An Interview with Singa Crew – Part 3
November 6, 2011, 5:09 pm
Filed under: By Rachel Zeng, Singapore

I apologise for this late posting. Due to my busy schedule, I have not been online as often as before but here you go, the final part of the interview with Singa Crew!

Me: Rarely does an achievement comes without obstacles, and I understand there were difficulties along the way. Can you elaborate them for my blog?

Singa Crew: Yeah, sure. Right from the get-go, I knew writing a book and getting it published was serious business. Which was why, given my lack of experience, I didn’t set out to do it alone.

I had a partner from Singapore, during the early days of the project. Initially, he was supposed to be an equal partner. That means I expected him to produce a certain amount of original stories for the book. But after the first few meetings, it turned out he was more comfortable with just listening to me talk and looking through the stories I wrote.

My requests for him to produce original works only resulted in some ideas and disjointed sentences clobbered clumsily together. I had to spend time and effort turning those “contributions” into presentable short stories. Besides his minute contributions (ideas and some sentences strung haphazardly together) to two chapters, he gave permission to re-write an old interview he did with a news blog into a short story. That was the extent of his contributions. Not once did he turn in a full-length story for the book.

Still, I would have been perfectly willing to share the profit from the sales of the book with him. He had a reputation as an artist, so I was expecting him to do illustrations for the book and design the cover. But he did not produce any artwork for the book. Instead he recommended a fellow artist to do the work. However even that plan fell through, because for some unknown reason, his artist friend refused to talk to him.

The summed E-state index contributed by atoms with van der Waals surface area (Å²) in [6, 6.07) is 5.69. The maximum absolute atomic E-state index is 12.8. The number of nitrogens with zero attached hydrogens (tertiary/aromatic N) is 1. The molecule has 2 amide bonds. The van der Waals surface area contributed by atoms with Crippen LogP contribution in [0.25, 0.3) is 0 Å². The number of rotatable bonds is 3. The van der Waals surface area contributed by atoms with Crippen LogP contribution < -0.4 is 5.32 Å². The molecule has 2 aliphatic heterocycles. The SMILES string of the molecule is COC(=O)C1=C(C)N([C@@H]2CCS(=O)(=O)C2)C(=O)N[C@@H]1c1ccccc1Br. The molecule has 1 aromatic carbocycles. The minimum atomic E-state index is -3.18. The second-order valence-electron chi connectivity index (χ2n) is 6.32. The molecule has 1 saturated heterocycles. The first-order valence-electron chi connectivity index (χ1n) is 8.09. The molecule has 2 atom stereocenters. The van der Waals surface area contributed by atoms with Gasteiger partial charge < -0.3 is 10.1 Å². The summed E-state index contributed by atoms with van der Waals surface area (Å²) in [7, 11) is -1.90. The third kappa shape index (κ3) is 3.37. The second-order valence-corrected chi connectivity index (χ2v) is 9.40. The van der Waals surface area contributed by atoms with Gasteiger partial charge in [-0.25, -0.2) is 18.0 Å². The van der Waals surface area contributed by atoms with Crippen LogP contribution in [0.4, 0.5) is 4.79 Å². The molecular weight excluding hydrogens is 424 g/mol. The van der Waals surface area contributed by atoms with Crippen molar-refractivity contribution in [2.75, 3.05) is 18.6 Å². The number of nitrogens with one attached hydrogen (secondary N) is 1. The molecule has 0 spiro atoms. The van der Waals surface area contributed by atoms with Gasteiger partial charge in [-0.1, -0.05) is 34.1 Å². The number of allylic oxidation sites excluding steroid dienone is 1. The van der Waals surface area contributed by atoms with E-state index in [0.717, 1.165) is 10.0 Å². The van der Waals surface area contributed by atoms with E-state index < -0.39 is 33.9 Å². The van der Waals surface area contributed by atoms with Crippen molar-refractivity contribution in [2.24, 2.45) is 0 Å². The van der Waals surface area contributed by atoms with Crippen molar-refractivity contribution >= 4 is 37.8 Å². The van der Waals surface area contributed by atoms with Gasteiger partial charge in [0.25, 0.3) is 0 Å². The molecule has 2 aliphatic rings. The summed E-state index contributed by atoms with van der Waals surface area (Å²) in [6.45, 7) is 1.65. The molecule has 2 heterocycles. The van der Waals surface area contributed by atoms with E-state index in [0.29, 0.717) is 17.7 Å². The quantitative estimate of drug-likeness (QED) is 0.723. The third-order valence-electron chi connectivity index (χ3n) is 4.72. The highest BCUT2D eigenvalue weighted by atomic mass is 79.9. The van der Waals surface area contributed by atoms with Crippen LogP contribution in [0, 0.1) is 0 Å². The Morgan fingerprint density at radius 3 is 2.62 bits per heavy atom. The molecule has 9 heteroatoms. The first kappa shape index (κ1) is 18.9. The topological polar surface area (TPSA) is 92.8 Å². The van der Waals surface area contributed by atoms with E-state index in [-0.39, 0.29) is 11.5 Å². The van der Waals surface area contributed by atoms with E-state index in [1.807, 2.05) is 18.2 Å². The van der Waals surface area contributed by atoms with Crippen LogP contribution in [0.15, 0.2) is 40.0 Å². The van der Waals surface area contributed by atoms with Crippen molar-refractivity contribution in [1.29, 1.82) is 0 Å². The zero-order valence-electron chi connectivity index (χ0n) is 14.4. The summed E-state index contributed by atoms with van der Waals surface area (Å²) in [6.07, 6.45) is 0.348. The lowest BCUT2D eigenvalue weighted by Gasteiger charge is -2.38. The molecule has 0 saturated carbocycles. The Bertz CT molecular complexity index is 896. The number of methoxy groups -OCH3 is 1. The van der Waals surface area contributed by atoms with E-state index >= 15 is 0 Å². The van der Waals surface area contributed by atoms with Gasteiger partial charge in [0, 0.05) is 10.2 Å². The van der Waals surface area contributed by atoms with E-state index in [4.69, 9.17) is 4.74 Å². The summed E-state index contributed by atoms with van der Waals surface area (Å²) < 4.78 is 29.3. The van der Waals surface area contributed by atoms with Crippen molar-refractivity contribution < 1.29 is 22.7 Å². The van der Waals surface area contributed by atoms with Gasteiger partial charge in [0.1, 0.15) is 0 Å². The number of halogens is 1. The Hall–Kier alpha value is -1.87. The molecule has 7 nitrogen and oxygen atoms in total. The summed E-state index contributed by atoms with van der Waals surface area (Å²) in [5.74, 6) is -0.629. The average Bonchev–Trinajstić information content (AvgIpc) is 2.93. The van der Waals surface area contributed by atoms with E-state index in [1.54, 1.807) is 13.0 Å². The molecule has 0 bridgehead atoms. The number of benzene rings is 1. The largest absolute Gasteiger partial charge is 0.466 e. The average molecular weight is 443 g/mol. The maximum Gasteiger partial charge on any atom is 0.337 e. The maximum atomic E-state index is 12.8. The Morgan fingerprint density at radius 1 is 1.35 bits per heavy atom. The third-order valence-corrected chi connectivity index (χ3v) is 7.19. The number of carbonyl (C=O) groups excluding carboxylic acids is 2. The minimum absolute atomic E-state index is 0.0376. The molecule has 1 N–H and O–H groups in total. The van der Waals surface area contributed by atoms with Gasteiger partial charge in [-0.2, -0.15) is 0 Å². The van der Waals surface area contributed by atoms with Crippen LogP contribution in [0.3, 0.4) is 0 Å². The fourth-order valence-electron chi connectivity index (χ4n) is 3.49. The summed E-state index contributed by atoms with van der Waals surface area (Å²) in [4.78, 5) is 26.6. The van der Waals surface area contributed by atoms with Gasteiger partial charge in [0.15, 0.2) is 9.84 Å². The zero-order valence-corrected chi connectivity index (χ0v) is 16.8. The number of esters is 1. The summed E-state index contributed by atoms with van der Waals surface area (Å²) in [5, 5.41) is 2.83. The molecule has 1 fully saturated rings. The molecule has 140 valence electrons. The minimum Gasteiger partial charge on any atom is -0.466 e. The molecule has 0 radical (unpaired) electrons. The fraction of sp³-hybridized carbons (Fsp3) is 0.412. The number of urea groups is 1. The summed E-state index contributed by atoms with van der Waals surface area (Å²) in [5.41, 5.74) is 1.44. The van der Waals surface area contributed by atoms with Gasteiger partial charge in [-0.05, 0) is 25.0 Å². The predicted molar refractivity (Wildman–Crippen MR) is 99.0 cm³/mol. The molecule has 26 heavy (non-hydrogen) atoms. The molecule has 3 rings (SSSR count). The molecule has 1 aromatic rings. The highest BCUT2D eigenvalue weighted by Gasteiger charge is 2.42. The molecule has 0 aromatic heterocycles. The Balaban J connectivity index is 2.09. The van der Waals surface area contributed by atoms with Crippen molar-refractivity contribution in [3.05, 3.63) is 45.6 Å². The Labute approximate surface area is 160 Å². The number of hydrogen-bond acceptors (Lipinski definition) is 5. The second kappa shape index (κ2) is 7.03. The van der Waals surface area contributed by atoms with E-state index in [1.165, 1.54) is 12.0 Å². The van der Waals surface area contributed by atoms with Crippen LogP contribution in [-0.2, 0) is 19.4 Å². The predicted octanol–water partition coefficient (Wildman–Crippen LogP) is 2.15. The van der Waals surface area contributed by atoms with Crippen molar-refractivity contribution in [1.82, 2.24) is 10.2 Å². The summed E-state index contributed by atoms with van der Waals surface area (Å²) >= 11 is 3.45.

In the end, I had to scout for artists on my own, even though my partner was supposed to know people in the local art community.

Then when it was time to do the layout, my partner couldn’t (or wouldn’t) do it either. So I had to pay someone else to.

But even though he couldn’t produce a single piece of writing or of art, I was still willing to work with him and split the profit, provided he continued to work with me. There were still obstacles to overcome before reaching the end goal of publication. And after that, there’s the marketing campaign to sell the book.

So we reached a crucial juncture of the project. I finished the manuscript and was ready to cross the border. We needed to start meeting publishers. We needed to clobber together a book deal. And my partner, for reasons known only to him, disappeared. I was unable to reach him by phone, even though it was still in service since I could get a ring tone each time I called. I have no idea what sort of mind game he was playing, but it got a result.

Yes. When I couldn’t contact him for a while, I got so worried, thinking perhaps he talked to the wrong people about the book and got himself arrested, that I had a minor heart attack. Chest pains. Numbness in my arm. The usual symptoms.

Anyway, when he finally deigned to reply to me via email or Facebook, he explained that his phone credit ran out. I think I need not explain that it was such an obvious lie to anyone who ever owned a hand phone. Either you get free incoming calls, or if you don’t, the caller gets a recorded message from the phone company.

Well, the book is out now. So I did make it across the border to meet with a publisher. He did act as my guide one last time before he went off the radar again. When the book was distributed to bookstores, I called him (in August) to remind him of his duty to assist in the marketing campaign. He didn’t help then, and he is not helping now.

When word got back to me that he claimed authorship over some chapter in the book and feigned ignorance about the publication of the book, I decided that I had to set the record straight.

Having said all that, however, I would like to offer my sincere thanks to my erstwhile partner. Even though he never did his fair share of the work, he was a good listener, and I know I never got lost with him acting as a travel guide on those two occasions when we visited Malaysia. He was many things, BUT, as far as the book is concerned, he was never a full-fledged contributor.

Read also: Part 1 and Part 2 of the interview with Singa Crew. Do check out the fan page of Singapore Sucks! here on Facebook.


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